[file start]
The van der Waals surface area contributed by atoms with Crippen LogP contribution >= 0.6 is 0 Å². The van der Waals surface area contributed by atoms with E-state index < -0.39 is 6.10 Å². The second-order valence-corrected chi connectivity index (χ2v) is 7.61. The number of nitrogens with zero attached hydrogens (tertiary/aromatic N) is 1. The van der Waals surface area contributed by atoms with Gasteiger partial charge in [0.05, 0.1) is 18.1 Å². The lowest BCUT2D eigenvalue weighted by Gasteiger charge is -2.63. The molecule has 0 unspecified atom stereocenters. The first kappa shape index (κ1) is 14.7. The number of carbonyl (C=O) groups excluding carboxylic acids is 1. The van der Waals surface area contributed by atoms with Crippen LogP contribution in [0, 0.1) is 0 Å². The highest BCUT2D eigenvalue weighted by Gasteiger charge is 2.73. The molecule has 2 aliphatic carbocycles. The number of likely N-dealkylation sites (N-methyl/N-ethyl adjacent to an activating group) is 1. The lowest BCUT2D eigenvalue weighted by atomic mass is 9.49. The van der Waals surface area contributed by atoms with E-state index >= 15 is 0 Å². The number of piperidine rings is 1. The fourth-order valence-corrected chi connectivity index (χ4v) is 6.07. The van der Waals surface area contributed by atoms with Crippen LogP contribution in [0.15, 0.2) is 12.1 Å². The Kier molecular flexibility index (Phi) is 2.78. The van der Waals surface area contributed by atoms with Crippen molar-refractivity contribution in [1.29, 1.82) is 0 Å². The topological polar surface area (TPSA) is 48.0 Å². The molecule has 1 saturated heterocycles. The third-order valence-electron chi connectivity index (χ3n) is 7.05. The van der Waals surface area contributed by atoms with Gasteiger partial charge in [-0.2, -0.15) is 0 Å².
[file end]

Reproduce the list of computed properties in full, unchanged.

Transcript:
The van der Waals surface area contributed by atoms with Crippen LogP contribution >= 0.6 is 0 Å². The van der Waals surface area contributed by atoms with E-state index < -0.39 is 6.10 Å². The second-order valence-corrected chi connectivity index (χ2v) is 7.61. The number of nitrogens with zero attached hydrogens (tertiary/aromatic N) is 1. The van der Waals surface area contributed by atoms with Gasteiger partial charge in [0.05, 0.1) is 18.1 Å². The lowest BCUT2D eigenvalue weighted by Gasteiger charge is -2.63. The molecule has 0 unspecified atom stereocenters. The first kappa shape index (κ1) is 14.7. The number of carbonyl (C=O) groups excluding carboxylic acids is 1. The van der Waals surface area contributed by atoms with Crippen LogP contribution in [0, 0.1) is 0 Å². The highest BCUT2D eigenvalue weighted by Gasteiger charge is 2.73. The molecule has 2 aliphatic carbocycles. The number of likely N-dealkylation sites (N-methyl/N-ethyl adjacent to an activating group) is 1. The lowest BCUT2D eigenvalue weighted by atomic mass is 9.49. The van der Waals surface area contributed by atoms with E-state index >= 15 is 0 Å². The number of piperidine rings is 1. The fourth-order valence-corrected chi connectivity index (χ4v) is 6.07. The van der Waals surface area contributed by atoms with Crippen LogP contribution in [0.15, 0.2) is 12.1 Å². The Kier molecular flexibility index (Phi) is 2.78. The van der Waals surface area contributed by atoms with Crippen molar-refractivity contribution in [1.29, 1.82) is 0 Å². The topological polar surface area (TPSA) is 48.0 Å². The molecule has 1 saturated heterocycles. The third-order valence-electron chi connectivity index (χ3n) is 7.05. The van der Waals surface area contributed by atoms with Gasteiger partial charge in [-0.2, -0.15) is 0 Å².